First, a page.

The Marvelous Hairy Girls and the Limits of Femininity

gonzales-familybAn Illustrated Lecture by Merry Wiesner-Hanks, author of The Marvelous Hairy Girls: The Gonzales Sisters and their Worlds
Date: Friday, October 1
Time: 8pm
Admission: $5
Presented by Curious Expeditions and Morbid Anatomy

The genetic abnormality now known as hypertrichosis universalis, in which much of the body is covered with hair, is extremely rare. Fewer than 50 cases have been documented world wide over the last five hundred years, but they continue to be a source of fascination, covered in news reports and imagined as characters in films. Six of the world’s fifty cases were members of one family, the sixteenth-century Petrus Gonzales and his two hairy sons and three hairy daughters. They were not displayed as freaks, but lived at the courts of Europe, where they were examined by scientists and their portraits painted by male and female artists.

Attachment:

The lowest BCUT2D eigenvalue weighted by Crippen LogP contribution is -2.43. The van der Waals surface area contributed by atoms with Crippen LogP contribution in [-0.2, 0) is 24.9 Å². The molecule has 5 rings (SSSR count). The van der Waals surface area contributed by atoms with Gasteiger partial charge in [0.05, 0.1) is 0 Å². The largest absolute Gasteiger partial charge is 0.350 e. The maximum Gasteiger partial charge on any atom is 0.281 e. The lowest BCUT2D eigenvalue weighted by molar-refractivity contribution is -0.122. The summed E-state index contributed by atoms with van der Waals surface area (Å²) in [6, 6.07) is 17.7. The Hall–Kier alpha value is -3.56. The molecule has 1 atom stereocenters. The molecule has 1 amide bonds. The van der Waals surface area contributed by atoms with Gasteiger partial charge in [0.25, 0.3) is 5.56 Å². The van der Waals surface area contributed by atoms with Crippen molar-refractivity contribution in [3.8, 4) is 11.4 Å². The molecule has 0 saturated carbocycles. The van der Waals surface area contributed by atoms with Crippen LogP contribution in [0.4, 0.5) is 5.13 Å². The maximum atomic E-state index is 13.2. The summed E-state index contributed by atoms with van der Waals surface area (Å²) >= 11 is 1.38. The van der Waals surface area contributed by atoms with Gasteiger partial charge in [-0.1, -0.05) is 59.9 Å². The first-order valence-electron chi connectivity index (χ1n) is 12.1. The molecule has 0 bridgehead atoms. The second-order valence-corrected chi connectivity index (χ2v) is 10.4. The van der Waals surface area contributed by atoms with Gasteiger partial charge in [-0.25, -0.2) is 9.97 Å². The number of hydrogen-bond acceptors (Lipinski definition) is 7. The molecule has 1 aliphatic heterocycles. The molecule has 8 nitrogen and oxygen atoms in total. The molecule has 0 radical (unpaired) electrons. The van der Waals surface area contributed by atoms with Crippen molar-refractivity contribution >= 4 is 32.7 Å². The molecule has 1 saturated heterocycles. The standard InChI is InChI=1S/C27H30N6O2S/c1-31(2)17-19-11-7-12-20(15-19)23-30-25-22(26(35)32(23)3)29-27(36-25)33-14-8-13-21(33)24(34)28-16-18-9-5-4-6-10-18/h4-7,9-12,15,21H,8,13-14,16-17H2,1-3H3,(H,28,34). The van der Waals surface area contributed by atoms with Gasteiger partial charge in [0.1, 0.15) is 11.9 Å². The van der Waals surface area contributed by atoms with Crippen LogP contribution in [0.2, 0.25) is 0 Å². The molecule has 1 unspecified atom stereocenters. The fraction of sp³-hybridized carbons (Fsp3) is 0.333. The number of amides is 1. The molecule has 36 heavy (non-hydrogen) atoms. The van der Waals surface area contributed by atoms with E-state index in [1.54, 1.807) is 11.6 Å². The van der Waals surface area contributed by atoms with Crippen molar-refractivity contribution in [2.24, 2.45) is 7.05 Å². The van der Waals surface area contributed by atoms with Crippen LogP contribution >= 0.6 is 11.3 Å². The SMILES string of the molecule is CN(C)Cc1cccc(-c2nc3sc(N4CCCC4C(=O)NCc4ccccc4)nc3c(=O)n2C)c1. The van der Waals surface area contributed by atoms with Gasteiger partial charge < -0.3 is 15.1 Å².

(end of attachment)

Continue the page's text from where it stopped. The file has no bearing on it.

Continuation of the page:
This lecture will examine the ways in which the Gonzales sisters—both their persons and portraits-challenged early modern people (and us) to think about the limits of femininity, that is, the borders of what is considered a “woman.” Their story provides insights into the complex relationships between beastliness, monstrosity, and sex.

Merry Wiesner-Hanks is a Distinguished Professor of History at the University of Wisconsin-Milwaukee. She is the author or editor of over twenty books that have appeared in English, German, Italian, Spanish, Greek, Chinese, and Korean, including Gender in History: Global Perspectives and Christianity and Sexuality in the Early Modern World. This lecture draws on her recent book, The Marvelous Hairy Girls: The Gonzales Sisters and their Worlds, published by Yale.

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